Excerpt from an exhibition review published in Cultural Chicago, 9/2007:
Among the evening’s most notable showings was an exhibition of works by young painters at Carrie Secrist Gallery “Struck: New Paintings by New Painters,” contained the work of seven up-and-coming artists, each of which straddled the boundary between realism and abstraction, creating works that tested the limits of a medium that has long been presumed to be exhausted. Although the exhibition, which was curated with the assistance of Chicago artist Richard Hull, was consistent in its quality and well worth seeing at least once as a whole, the recent paintings of one included artist, Michael Antkowiak, were especially eye-catching and conceptually provocative. His works selected for Secrist’s exhibition consisted of Richter-esque paintings based on still images culled from a variety of voyeuristic perspectives, such as security cameras or, perhaps, a webcam. Though at first viewing, it may seem as though these works merely perpetuate the lineage of photo-realist painting - particularly in their replication of all the nuances of photography, including graininess - they bring up interesting issues regarding the limitations of both painting and the subject: what is lost in the laborious reproduction of the instantaneous? Is such a constructed perspective as objectifying as it would be if captured in a photograph? Antkowiak’s stylized yet blunt paintings are a welcome hybrid of painting, photography and context - the best of numerous such examples in a superbly curated exhibition.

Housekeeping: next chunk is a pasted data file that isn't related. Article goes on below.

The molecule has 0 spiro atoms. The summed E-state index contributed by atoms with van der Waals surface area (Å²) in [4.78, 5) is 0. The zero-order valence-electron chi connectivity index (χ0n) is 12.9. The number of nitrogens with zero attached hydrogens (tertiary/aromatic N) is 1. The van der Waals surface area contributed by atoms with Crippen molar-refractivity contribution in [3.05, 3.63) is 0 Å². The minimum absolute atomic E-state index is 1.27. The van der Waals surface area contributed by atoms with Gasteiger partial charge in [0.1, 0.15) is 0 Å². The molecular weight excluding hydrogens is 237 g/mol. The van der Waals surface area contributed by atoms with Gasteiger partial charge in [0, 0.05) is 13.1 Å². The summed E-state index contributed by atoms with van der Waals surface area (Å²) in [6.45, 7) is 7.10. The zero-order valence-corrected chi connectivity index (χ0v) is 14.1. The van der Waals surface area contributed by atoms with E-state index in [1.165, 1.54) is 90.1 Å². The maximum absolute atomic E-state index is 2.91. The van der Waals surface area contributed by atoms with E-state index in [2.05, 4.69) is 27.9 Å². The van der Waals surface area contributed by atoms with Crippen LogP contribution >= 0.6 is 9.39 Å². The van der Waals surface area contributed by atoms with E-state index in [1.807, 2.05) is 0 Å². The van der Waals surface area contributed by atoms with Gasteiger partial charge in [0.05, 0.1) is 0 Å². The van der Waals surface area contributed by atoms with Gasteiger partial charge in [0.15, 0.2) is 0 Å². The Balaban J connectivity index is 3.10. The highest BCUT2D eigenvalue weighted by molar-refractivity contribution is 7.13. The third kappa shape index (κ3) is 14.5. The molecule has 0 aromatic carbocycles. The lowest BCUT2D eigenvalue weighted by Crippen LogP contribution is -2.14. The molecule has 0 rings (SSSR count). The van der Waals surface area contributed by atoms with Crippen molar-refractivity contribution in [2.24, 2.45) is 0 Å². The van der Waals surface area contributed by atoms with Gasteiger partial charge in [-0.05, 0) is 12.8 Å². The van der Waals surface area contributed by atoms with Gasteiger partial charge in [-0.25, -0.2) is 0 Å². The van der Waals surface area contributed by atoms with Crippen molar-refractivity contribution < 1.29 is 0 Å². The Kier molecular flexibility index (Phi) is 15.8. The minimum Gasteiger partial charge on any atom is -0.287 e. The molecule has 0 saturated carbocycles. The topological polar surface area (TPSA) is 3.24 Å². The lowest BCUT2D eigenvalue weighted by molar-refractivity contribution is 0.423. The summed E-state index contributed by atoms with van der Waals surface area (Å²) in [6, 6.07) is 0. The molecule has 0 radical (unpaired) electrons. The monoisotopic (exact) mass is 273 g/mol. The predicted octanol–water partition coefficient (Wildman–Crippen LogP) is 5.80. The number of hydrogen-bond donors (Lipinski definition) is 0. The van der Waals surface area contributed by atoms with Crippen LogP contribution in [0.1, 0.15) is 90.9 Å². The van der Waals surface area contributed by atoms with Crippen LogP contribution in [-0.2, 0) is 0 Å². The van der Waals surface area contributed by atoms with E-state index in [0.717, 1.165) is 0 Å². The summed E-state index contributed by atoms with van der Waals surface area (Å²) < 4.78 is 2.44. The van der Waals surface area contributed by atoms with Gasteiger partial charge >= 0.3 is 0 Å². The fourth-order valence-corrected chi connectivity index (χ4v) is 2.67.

Written by Britany L. Salsbury.
Lives and works in Toronto, Canada and the USA.
New York, NY